There’s a time in every couple’s life when things move from dating to planning marriage, kids and an entire life together. Besides love and happily ever after, this step forward involves a wide series of changes in a couple’s life.
Moving together means sharing not only the house but also the current expenses. Who’s paying for what could soon become a problem in a couple’s dynamic. Because talking about money is less fun than planning the next night out. So, before saying ‘I Do’, partners should take some time to discuss finance.
Knowing what to expect from your partner in terms of financial stability is essential when planning to build a family. Times can come when you could need support or you should support your spouse. You need to be prepared to share your expectations with your partner and see whether your predictions about the future are similar.
Romance Doesn’t Pay the Bills
Finances are the main cause of stress in most relationships. As much as 35 percent of the Americans admit discussing with their partners because of money problems. From rigid saving mindset to overspending, your financial habits can cause stress to your partner and generate problems inside the couple.
Healthy relationships are built on trust and communication. You need to be able to discuss your finances with your partner. This involves knowing who’s paying for electricity and who’s buying the groceries. Or, if one of you can’t afford the living standard of the other.
Financial stability is important for both individuals and the couple. Hiding debts from your partner isn’t going to help you improve your financial situation. Nor spending your money behind his or her back.
More than 7 million Americans hide money from their partners. Whether you decide to keep separate accounts or to merge income into a common account, hiding money can have a negative influence on your relationship.
It’s essential to give accurate information about your finances to your partner. This way, you both adapt expectations to reality. And, the relationship is more solid, as both partners know about each other’s financial obligations and debts.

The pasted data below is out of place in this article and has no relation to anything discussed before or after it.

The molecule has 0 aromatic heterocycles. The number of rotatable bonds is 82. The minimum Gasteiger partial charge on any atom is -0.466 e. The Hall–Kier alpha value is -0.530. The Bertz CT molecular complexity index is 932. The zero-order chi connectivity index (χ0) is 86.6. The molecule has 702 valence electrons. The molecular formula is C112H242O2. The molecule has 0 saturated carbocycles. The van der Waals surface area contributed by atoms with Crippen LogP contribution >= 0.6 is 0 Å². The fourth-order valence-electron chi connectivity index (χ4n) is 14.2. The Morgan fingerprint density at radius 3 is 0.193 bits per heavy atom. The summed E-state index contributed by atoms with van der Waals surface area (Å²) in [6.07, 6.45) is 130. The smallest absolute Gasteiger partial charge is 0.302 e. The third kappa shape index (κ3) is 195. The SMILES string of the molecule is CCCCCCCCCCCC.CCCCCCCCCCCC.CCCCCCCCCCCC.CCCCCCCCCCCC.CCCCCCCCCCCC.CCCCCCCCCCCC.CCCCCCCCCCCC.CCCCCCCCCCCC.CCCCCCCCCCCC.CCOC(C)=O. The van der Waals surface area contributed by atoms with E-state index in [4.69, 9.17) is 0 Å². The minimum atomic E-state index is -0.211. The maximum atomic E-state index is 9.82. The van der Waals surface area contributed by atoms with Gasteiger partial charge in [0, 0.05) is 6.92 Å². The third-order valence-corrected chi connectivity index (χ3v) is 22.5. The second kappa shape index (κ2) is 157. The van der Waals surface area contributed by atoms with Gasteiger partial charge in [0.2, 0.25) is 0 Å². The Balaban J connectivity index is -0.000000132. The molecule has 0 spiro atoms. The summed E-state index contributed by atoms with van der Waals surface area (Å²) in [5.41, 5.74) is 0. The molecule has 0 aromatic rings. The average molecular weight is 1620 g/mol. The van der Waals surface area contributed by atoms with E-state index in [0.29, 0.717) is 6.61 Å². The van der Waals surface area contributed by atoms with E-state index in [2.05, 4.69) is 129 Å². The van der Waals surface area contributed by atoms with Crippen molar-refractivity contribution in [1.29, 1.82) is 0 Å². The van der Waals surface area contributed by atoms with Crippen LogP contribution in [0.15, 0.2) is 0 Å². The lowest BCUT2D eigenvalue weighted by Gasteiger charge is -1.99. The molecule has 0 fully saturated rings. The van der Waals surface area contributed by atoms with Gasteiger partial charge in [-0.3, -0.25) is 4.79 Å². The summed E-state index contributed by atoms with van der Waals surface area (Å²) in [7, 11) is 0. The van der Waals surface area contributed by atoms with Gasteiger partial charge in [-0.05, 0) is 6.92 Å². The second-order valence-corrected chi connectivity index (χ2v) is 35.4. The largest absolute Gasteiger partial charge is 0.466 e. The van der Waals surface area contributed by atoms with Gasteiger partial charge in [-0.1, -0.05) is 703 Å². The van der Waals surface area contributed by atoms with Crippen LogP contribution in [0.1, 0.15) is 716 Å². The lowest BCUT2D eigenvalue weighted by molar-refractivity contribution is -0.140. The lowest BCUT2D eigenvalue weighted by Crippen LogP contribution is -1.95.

This way, they can help one another to pay off debts or to repair their credit. In the long run, if both partners have a good financial history, the couple can afford a bigger house, a better car, and a more advantageous retirement plan.
Partners Must Have the Same Financial Priorities
Money issues are the third most common cause of divorce. If you want to travel around the world, while your partner only thinks about contributing to the 401(k), your relationship is more likely to end badly.
With or without a common savings account, you need to focus both on the same goals to build a future together. A future that depends on how financially sound you are. To make things work, both partners should be involved in the management of your family’s budget.
It doesn’t matter if your partner is a lawyer or a part-time income tax preparer making the lowest wage. It’s how you decide to spend the money that makes the difference. If you’re both aiming for the same things, you’re more likely to have a healthy relationship.
You must share your financial goals with your partner, to make your family financially sound. Paying student loan debts, repairing credit, buying a house, saving for your children’s education and investing in life insurance or mutual funds for retirement. All these can become your financial priorities, to make sure you don’t end up paying interest and never-ending credit card bills.
For example, if one of you runs into trouble with the law – you will be at ease knowing you can afford to hire an assault lawyer. Because it’s not the amount of money you earn that gives stability, but the way in which you spend it.
Marriage is a Partnership
Most couples have to deal with financial inequality – one partner earns significantly more than the other. This can make your relationship unstable, as it can generate conflict and tension inside the couple.
That’s why it’s essential to build a stable financial partnership with your spouse. ‘My money’ vs. ‘Your money’ vs. ‘Our money’. If one of you can’t keep up with the other’s earnings, you shouldn’t let this become a problem. You need to communicate and compromise. Otherwise, the partner making less will end up with feeling less important inside the couple. You mustn’t feel guilty about it either, but you shouldn’t make a too big an issue out of it.
Go from equal to proportional shares when building your budget. This way, you’ll both have some money left for personal expenses at the end of the month. No need for credit card bills, debt, and loans. Partners can compensate smaller income by taking care of the kids, for example.
Financial stability inside a couple doesn’t depend only on how much each partner earns. What matters is how spouses choose to spend their money for common benefits. That’s why is essential to discuss finance with your partner – how you’re going to spend expenses and how you plan to invest your money.
Managing finances can cause tensions inside a couple, especially when partners aren’t open about their current obligations and expectations. Having common financial goals can consolidate your couple and help you put your money in things that are important for both of you.